When I first heard Margaret Fiedler, she was the better singer of the band Moonshake, gothic experimentalists writing a love letter to Dr. Dre. When it worked (such as the barely sculpted cacophony of “Beautiful Pigeon”), the improbable results shook the room like deadly urban spells. Unfortunately, the other singer for the band, Dave Callahan, had a voice that sounded like a bullet strafed Canadian goose channeling Johnny Rotton, a pure sonic thorn. Moonshake releases, in order to be endured, had to be mercifully skipped through. My rule of thumb was to play every song written by Fiedler. Upon breaking up, Fiedler went on to form Laika with another former Moonshaker, John Frenett, along with Guy Fixsen, ace producer. Dave Callahan continued to confuse southward flocks under the old moniker.
In this greatest hits compilation, culled artfully from three albums and several rarities, Laika proves themselves to be a band operating in peerless distinction, making music simultaneously odd, infectious, and anchorlessly tight. If I’m forced to give them a genealogy, I would have to call them the unsettling progeny of krautrocker’s Can and Miles Davis, but that’s just a thumbnail obligation offered to you because all reviews are supposed to give such baggage as a substitute for description.
Margaret Fiedler’s voice is a sexily flexed burn, full of barely audible inhales that sound like Anais Nin’s commas. The cadence of her voice is both deft and dark as she negotiates backdrops just this shy of bedlam. Her deceptively soft vocals morph unpredictably from cradle rock singing on “If You Miss”, to a digging snarl on “Bedbugs”, to the poetry slam hip-hop flicker of “Go Fish”. If you see some writer mention Portishead, chalk it up to the poverty and ease of threadbare parallels. There’s little of trip-hop’s vaguery in Laika and the rhythm skeletons of many of these tracks sound like busy hives of insects devouring the insides of your ear. Seizuring seems like it’d be a wholly appropriate dance move for some of this music.
Disc one covers the material from the first three albums with the exception of the melodica madness remix of “If You Miss” which actually comes from a compilation called Macro Dub Infection Volume 1. I’ll approach this with none of the usual bitchiness that accompanies a review of a greatest hits compilation. I won’t try to impress you with obscure picks that I would have put on, just as I won’t pretend that the songs that everyone else loves are really the shittiest tracks. I couldn’t have put it together better myself. No, really, I’m so lazy. Highlights include the space funk shuffle of “Sugar Daddy”, which like many Laika songs has a fuzzy thunk of a bassline that travels its old wild path. “Breather” contains typically searing Laika lyrics, including the surreal whispering of “dead dreams dropping off the heart / Like leaves in a dry season”. The lyrics themselves are another level of wonder; many of tracks contain more than a few unnervingly poetic outbursts.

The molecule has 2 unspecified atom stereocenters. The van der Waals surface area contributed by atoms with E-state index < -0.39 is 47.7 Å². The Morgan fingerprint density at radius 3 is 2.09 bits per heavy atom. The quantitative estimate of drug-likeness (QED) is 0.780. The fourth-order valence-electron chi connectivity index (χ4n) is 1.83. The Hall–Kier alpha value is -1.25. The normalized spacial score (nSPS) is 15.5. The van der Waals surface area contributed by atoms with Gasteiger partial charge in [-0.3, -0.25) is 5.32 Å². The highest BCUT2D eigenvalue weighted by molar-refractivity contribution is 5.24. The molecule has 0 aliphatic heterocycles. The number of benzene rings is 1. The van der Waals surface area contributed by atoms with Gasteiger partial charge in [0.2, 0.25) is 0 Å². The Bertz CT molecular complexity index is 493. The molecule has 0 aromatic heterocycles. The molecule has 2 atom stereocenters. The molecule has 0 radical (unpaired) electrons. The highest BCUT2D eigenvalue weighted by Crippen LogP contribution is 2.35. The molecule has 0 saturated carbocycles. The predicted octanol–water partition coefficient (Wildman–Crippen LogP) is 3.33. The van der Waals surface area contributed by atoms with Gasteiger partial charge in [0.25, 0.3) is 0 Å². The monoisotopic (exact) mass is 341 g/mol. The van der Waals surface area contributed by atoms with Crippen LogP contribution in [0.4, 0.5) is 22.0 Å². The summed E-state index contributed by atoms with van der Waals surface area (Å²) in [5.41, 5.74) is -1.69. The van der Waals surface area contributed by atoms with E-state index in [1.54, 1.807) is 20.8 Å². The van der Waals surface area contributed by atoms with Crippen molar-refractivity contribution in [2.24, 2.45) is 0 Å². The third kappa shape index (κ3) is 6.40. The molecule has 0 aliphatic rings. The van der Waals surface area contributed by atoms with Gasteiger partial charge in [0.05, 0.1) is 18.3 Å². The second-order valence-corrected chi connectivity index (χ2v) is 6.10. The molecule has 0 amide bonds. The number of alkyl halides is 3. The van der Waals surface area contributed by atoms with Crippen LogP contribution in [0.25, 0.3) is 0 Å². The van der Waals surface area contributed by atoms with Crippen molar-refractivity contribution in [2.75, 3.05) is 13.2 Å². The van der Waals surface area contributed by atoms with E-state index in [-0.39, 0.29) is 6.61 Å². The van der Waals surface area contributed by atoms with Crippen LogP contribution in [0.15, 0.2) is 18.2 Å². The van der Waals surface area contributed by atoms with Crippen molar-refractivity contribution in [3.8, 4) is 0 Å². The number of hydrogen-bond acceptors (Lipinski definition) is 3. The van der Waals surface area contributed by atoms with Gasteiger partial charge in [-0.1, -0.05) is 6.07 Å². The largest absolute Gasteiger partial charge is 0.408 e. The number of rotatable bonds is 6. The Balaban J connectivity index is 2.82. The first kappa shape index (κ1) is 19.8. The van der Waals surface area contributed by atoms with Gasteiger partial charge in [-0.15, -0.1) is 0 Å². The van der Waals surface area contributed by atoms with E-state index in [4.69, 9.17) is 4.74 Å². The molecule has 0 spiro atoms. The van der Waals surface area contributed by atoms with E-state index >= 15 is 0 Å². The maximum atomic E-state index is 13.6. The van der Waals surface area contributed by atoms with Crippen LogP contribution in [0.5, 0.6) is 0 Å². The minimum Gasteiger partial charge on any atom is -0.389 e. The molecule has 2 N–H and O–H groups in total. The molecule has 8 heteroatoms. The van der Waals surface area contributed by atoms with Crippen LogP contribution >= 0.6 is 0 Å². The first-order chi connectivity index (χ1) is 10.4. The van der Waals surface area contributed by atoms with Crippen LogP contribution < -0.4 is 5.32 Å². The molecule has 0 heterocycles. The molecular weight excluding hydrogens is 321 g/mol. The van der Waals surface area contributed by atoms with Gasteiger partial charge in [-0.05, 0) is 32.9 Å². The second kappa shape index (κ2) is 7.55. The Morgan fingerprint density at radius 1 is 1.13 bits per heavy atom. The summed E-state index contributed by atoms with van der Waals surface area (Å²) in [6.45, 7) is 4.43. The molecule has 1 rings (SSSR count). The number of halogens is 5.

“Shut Off/Curl Up”, a ballad of uncomfortable lover-to-lover truths, lumbers over drums that sound like they’re going through alcohol withdrawal and intermittent bits of slinky flute. If compilations trace the evolution of a band (though they typically just generate some cash preceding a break-up), then Lost in Space chronicles a band that has become much more proficient in integrating the more spontaneous elements of their jazz influences with the speed and body rockin’ beat girders of an electronic outfit.
According to the amusing, anecdote-ridden liner notes, the previously unreleased b-side “Beestinger” on disc two is supposed to be about Bill Clinton and Monica Lewinsky. Whatever its dingy origins, this song alone is worth buying the compilation. It exemplifies the band’s ability to create a song that sounds absolutely unhinged, like firing synapses of a raving lunatic. And yet, they always manage to slip in some zig-zagging structure in under the radar that leaves you joyfully twitching and following Fiedler’s voice down the rabbit hole. “Badtimes”, which comes closest to trip-hop with a decidedly Massive Attack bassline, and contains some of the most flippant and hilarious lyrics including references to meth and bacon strewn through Fiedler’s nu-wave, spoken word delivery. Many Laika songs involve this give and take between frenetic backgrounds tamed by the reins of Fiedler’s vocals. The b-side, “Lie Low”, strips away some of that dialogue and almost sounds dangerously poppy, including a couple of moments that reminded me of “Live to Tell” and I can’t decide if that’s good or not. If band’s have signatures, then “Lyin’ Goat” would be Laika’s John Hancock.
A b-side I had already previously put in standard mixtape rotation, it maximizes the aforementioned conflict between instrumentation that sounds like a separating swarm and vocals that tempt you in. It also reminds me of why I love this band so much. At their best, they manage to capture some of that uneasy chaos from which every piece of art emerges and eventually returns. Somehow they manage to seduce noise into structure without leaving beauty kicked to curb of self-indulgence.
If you’ve never heard of this band, this is the place to begin but not end. If you’ve already bought the records like me, there’s more than enough new material to make it mandatory and sating. If you already have all of this, including the live versions and stuff that’s supposed to be previously unreleased, than you’re just too cool for school; go home and gloat already.